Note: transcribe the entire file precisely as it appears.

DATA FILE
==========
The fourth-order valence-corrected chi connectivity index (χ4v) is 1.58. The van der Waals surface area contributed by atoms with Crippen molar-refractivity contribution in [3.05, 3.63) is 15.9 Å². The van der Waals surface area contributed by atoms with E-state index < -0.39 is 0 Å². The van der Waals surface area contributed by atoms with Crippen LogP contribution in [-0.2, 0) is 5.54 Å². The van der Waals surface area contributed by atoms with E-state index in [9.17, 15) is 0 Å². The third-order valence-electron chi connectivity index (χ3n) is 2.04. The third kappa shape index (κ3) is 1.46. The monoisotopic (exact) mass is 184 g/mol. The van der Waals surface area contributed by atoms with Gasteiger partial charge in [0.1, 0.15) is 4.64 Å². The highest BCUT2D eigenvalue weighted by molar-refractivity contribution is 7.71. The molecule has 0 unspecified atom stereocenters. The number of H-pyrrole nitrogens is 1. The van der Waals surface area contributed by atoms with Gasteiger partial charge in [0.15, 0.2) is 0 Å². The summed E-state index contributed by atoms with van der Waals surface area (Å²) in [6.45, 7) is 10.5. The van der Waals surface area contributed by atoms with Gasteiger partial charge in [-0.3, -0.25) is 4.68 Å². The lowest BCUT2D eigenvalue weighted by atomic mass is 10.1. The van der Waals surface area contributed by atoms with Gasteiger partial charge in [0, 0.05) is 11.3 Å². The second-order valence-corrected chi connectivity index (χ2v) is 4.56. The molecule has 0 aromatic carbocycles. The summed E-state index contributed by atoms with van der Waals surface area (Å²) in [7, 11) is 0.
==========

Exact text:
The fourth-order valence-corrected chi connectivity index (χ4v) is 1.58. The van der Waals surface area contributed by atoms with Crippen molar-refractivity contribution in [3.05, 3.63) is 15.9 Å². The van der Waals surface area contributed by atoms with E-state index < -0.39 is 0 Å². The van der Waals surface area contributed by atoms with Crippen LogP contribution in [-0.2, 0) is 5.54 Å². The van der Waals surface area contributed by atoms with E-state index in [9.17, 15) is 0 Å². The third-order valence-electron chi connectivity index (χ3n) is 2.04. The third kappa shape index (κ3) is 1.46. The monoisotopic (exact) mass is 184 g/mol. The van der Waals surface area contributed by atoms with Gasteiger partial charge in [0.1, 0.15) is 4.64 Å². The highest BCUT2D eigenvalue weighted by molar-refractivity contribution is 7.71. The molecule has 0 unspecified atom stereocenters. The number of H-pyrrole nitrogens is 1. The van der Waals surface area contributed by atoms with Gasteiger partial charge in [0.15, 0.2) is 0 Å². The summed E-state index contributed by atoms with van der Waals surface area (Å²) in [6.45, 7) is 10.5. The van der Waals surface area contributed by atoms with Gasteiger partial charge in [-0.3, -0.25) is 4.68 Å². The lowest BCUT2D eigenvalue weighted by atomic mass is 10.1. The van der Waals surface area contributed by atoms with Gasteiger partial charge in [0, 0.05) is 11.3 Å². The second-order valence-corrected chi connectivity index (χ2v) is 4.56. The molecule has 0 aromatic carbocycles. The summed E-state index contributed by atoms with van der Waals surface area (Å²) in [7, 11) is 0.